21 April, 2021

Bombay Or Mumbai? Perfectly Schizoid

Being urban is, by definition, being marked by ‘manyness’. When our gods and goddesses carry many names, why must our cities be reduced to the tyranny of one?

Bombay Or Mumbai? Perfectly Schizoid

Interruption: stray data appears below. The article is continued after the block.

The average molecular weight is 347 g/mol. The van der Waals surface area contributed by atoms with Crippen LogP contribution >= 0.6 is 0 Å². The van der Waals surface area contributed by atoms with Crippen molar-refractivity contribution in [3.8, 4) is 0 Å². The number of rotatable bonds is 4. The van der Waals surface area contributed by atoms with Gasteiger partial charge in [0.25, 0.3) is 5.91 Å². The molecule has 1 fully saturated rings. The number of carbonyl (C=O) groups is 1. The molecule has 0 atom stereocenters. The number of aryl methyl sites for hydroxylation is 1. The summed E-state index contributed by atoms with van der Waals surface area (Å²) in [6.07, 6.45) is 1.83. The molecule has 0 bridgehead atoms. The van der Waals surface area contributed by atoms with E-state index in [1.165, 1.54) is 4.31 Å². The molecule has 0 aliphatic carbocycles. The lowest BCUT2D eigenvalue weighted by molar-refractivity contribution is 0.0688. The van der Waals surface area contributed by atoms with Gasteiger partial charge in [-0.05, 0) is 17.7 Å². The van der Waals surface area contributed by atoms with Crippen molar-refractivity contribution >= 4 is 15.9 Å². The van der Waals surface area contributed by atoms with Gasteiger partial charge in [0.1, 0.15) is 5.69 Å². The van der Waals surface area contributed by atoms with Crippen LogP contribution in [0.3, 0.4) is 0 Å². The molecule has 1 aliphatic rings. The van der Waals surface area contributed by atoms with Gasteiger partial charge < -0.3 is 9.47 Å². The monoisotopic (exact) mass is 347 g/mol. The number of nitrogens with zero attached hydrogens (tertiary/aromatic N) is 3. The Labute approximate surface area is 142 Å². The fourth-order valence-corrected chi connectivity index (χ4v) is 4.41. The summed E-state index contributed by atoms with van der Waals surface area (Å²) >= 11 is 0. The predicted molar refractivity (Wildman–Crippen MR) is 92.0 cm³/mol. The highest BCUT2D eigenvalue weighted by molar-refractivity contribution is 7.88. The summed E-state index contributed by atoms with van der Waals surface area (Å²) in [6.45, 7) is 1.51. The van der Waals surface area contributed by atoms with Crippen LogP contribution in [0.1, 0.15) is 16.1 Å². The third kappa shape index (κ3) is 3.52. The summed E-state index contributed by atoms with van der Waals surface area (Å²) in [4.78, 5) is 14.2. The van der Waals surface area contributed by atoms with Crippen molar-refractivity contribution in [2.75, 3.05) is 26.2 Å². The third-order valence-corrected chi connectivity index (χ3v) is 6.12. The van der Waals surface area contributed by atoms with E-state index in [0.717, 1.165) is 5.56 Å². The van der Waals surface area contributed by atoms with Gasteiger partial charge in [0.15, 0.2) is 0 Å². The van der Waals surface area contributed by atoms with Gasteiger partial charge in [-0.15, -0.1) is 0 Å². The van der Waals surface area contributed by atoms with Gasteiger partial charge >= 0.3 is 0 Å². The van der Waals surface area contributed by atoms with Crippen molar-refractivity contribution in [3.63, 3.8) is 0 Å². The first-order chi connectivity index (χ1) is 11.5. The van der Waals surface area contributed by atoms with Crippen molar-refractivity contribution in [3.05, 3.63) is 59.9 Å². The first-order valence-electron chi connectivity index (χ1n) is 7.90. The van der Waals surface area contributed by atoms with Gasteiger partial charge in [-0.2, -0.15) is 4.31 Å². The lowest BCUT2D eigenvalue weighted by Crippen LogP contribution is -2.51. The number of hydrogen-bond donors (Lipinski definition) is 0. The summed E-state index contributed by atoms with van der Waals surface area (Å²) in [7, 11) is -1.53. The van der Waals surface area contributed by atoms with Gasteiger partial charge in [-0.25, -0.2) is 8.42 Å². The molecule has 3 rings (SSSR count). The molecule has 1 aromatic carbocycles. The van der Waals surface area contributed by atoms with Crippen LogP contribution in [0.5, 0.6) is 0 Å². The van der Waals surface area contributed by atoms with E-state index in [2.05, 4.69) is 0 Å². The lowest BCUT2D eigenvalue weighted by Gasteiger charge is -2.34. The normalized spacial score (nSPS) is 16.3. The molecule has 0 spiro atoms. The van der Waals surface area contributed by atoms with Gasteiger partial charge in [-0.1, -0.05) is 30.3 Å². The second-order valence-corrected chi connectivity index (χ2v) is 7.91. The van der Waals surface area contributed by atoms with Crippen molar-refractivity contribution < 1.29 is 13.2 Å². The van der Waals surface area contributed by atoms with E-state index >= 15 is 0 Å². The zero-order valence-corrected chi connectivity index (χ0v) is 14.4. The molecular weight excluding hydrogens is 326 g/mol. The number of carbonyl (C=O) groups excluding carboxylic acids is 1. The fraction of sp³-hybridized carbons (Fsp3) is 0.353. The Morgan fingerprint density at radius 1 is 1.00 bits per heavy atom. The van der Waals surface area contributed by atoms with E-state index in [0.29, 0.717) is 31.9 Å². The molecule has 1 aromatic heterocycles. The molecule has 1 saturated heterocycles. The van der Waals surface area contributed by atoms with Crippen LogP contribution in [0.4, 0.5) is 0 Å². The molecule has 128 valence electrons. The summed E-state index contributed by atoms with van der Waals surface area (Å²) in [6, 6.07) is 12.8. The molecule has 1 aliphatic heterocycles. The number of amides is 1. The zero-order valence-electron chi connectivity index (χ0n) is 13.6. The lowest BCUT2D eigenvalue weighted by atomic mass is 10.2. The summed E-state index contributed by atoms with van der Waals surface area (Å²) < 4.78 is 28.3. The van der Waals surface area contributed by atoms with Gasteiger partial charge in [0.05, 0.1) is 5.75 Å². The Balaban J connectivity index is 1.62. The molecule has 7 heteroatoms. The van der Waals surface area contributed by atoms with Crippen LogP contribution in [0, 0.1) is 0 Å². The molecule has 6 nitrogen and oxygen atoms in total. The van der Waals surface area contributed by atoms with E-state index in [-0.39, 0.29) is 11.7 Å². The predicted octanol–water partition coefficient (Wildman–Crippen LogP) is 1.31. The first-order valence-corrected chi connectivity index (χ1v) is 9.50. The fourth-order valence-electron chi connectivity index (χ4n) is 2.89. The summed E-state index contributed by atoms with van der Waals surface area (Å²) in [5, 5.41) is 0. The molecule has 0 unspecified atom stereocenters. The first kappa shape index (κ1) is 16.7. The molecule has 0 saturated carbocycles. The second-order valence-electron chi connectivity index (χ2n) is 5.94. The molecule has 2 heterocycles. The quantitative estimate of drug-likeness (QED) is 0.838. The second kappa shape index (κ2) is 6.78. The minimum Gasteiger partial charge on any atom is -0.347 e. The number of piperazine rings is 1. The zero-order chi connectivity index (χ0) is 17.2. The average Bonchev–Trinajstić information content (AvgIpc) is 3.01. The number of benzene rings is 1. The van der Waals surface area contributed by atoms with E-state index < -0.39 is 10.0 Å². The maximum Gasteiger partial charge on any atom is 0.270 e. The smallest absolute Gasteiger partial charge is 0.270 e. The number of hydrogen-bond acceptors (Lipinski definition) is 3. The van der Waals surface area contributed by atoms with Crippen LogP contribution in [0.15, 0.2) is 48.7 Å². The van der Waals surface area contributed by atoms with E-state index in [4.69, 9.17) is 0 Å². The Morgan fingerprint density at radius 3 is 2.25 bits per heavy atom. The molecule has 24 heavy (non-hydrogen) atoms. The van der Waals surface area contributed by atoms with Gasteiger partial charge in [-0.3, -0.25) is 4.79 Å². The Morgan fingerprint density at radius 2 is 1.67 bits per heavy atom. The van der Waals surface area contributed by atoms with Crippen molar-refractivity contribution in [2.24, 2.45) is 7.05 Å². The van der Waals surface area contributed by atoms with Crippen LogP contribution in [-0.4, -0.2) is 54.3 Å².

India’s political leaders have devoutly believed, since the dawn of independence, that all they have to do to imp­rove a city’s prospects is to change its name. Magically, the new name confers upon the city a radiance it formerly lacked, or restores it to its lost glory. Poverty and illiteracy cease, amenities appear out of the blue, the housing and sanitation problems are solved, the traffic runs smoothly, pollution vanishes, social conflicts are dissolved in festivity, and the general populace finds happiness in streets now paved with gold. All this is, of course, rubbish. The changing of place names is intended to serve a populist agenda. It app­eals to indigenist sentiment and salves a local sense of grievance nursed in the face of the rapid influx of migrant labour, a perceived loss of control over one’s own territory, or the experience of marginalisation by a rem­ote central authority. This was certainly true of the process by which Bombay was renamed as Mumbai in 1996, the groundwork for the change having been laid in 1995, by the government...

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